In the case of Miami Herald reporter Bob Emanuel, Jr., he responded via e-mail to Lembo's letter of correction in late August, which was then carbon-copied to MMAWeekly. Emanuel, Jr. wrote, "Thank you for the information. Unfortunately, unlike most other sports, the history of the UFC is not well documented. Facts, often, get blurred depending on which version of history you are hearing. I will likely do a follow-up in the near future (as time permits)."

Despite this e-mail, the Miami Herald published an article written by Emanuel, Jr. on September 5th, which repeated many of the same claims, including the following quote from Dana White: "Senator McCain's big problem with the UFC was that they wouldn't get sanctioned. The old owner didn't want to get sanctioned, didn't want to have rules and regulations. We felt differently. We felt it should be regulated. We agreed with McCain. The sport should be regulated. It should have rules and regulations -- refs, judges, etc. We weren't arguing with him. We went to the athletic commissions, sat down with them, came up with a set of rules and regulations. It's all downhill from there."

These consistently false statements are puzzling, if for no other reason because they are completely unnecessary. Zuffa legitimately did a lot of great things for the sport in the aforementioned time period (and also has in the years since then), such as getting sanctioning in Nevada, unifying the rules between Nevada and the pre-existing New Jersey sanctioning, and getting back on cable PPV. There is no valid reason to continue to propagate these false statements, as the truth is more than flattering enough.

Nick Lembo will continue to send letters of correction to the authors of such articles as part of his job as the Counsel to the New Jersey State Athletic Control Board and the Deputy Attorney General of the state of New Jersey.

Of course, this begs the question of why Lembo wouldn't also send letters of correction directly to the person who is making these false statements in the first place, Dana White, in addition to sending letters of correction to the publications that print these false statements. MMAWeekly asked Lembo that very question, and he granted us permission to print his response:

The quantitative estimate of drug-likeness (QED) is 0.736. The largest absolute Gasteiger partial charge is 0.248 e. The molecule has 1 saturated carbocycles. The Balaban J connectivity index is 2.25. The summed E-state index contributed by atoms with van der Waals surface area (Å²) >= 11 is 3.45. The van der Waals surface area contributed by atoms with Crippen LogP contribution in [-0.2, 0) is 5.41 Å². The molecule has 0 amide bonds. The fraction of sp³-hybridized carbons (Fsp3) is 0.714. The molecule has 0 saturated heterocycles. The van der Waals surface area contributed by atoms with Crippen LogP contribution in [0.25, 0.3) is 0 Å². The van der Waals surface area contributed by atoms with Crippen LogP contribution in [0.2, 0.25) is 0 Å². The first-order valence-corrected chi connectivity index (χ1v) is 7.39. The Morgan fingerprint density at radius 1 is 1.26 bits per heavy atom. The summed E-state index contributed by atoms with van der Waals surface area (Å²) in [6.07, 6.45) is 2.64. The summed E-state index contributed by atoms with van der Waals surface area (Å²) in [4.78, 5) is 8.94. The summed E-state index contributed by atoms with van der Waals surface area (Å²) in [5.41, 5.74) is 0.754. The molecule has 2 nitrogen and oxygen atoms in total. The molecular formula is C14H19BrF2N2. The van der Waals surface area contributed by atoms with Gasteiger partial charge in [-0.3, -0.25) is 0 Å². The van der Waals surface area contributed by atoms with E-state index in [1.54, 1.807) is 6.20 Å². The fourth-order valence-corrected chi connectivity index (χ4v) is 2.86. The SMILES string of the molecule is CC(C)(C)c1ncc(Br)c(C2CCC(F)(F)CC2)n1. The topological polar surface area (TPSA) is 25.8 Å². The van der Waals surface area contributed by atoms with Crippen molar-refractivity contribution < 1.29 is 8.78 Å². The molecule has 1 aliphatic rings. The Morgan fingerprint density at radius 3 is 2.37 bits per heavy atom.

" It seems that the [Miami Herald] reporter, Mr. Emanuel, Jr. chose to ignore my e-mail to him placing the topic in the correct historical perspective. This, even though he responded to my e-mail alerting him of the facts prior to writing his second article on the same subjects.

As far as your suggestion that I write Mr. Dana White directly (re: my email to various reporters), it is not necessary. My initial response to the reporters was also forwarded, by me, to a UFC official.

I have been contacted by two individuals with top positions in the UFC to discuss my reply to these articles. Both individuals were very aware and knowledgeable about my emails to various media on the subject. Neither individual in the UFC disagreed with one scintilla of the factual history which I had detailed. They claimed that Dana was misquoted, that the writers chose not to write other details involving New Jersey that Dana gave them and that Dana was just 'being a promoter.'

I have absolutely nothing against Dana White or the UFC. In fact, I hardly know Dana White. I rarely, if ever, dealt with him during the UFC's New Jersey shows. I think the UFC has done great things for the mixed martial arts fan and the sport of mixed martial arts in the United States.

Therefore, I am at a complete loss as to why Dana has chosen to continue to ignore the true history of this great sport. He seems to be unwilling, for whatever reason, to accept the truth and instead chooses to continue to repeatedly make false claims about the origins of Zuffa and the history of mixed martial arts in the United States.

Nick Lembo
Deputy Attorney General, State of New Jersey
State Athletic Control Board Counsel "